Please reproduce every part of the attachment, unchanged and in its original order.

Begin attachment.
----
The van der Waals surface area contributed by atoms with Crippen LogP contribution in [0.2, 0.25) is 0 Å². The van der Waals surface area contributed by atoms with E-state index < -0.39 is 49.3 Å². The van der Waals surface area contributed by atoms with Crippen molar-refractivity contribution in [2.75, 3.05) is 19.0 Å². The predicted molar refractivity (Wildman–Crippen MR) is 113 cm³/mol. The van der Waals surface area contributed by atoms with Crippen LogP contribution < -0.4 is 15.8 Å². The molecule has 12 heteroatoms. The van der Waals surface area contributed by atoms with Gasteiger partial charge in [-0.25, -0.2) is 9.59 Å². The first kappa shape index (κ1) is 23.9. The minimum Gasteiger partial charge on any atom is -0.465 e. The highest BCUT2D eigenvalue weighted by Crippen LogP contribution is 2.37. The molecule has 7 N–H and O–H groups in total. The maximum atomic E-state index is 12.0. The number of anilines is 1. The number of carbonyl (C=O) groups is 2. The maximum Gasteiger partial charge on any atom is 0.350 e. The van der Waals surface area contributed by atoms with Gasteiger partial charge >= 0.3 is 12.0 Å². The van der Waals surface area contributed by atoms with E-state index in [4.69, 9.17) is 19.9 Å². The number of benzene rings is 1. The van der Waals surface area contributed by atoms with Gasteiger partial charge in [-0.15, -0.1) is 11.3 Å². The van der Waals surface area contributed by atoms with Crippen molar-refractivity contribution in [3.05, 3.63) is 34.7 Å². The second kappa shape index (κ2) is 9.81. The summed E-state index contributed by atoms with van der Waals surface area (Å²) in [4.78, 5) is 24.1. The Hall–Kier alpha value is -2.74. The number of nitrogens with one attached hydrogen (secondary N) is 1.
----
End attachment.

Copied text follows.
The van der Waals surface area contributed by atoms with Crippen LogP contribution in [0.2, 0.25) is 0 Å². The van der Waals surface area contributed by atoms with E-state index < -0.39 is 49.3 Å². The van der Waals surface area contributed by atoms with Crippen molar-refractivity contribution in [2.75, 3.05) is 19.0 Å². The predicted molar refractivity (Wildman–Crippen MR) is 113 cm³/mol. The van der Waals surface area contributed by atoms with Crippen LogP contribution < -0.4 is 15.8 Å². The molecule has 12 heteroatoms. The van der Waals surface area contributed by atoms with Gasteiger partial charge in [-0.25, -0.2) is 9.59 Å². The first kappa shape index (κ1) is 23.9. The minimum Gasteiger partial charge on any atom is -0.465 e. The highest BCUT2D eigenvalue weighted by Crippen LogP contribution is 2.37. The molecule has 7 N–H and O–H groups in total. The maximum atomic E-state index is 12.0. The number of anilines is 1. The number of carbonyl (C=O) groups is 2. The maximum Gasteiger partial charge on any atom is 0.350 e. The van der Waals surface area contributed by atoms with Gasteiger partial charge >= 0.3 is 12.0 Å². The van der Waals surface area contributed by atoms with E-state index in [4.69, 9.17) is 19.9 Å². The number of benzene rings is 1. The van der Waals surface area contributed by atoms with Gasteiger partial charge in [-0.15, -0.1) is 11.3 Å². The van der Waals surface area contributed by atoms with Crippen molar-refractivity contribution in [3.05, 3.63) is 34.7 Å². The second kappa shape index (κ2) is 9.81. The summed E-state index contributed by atoms with van der Waals surface area (Å²) in [4.78, 5) is 24.1. The Hall–Kier alpha value is -2.74. The number of nitrogens with one attached hydrogen (secondary N) is 1.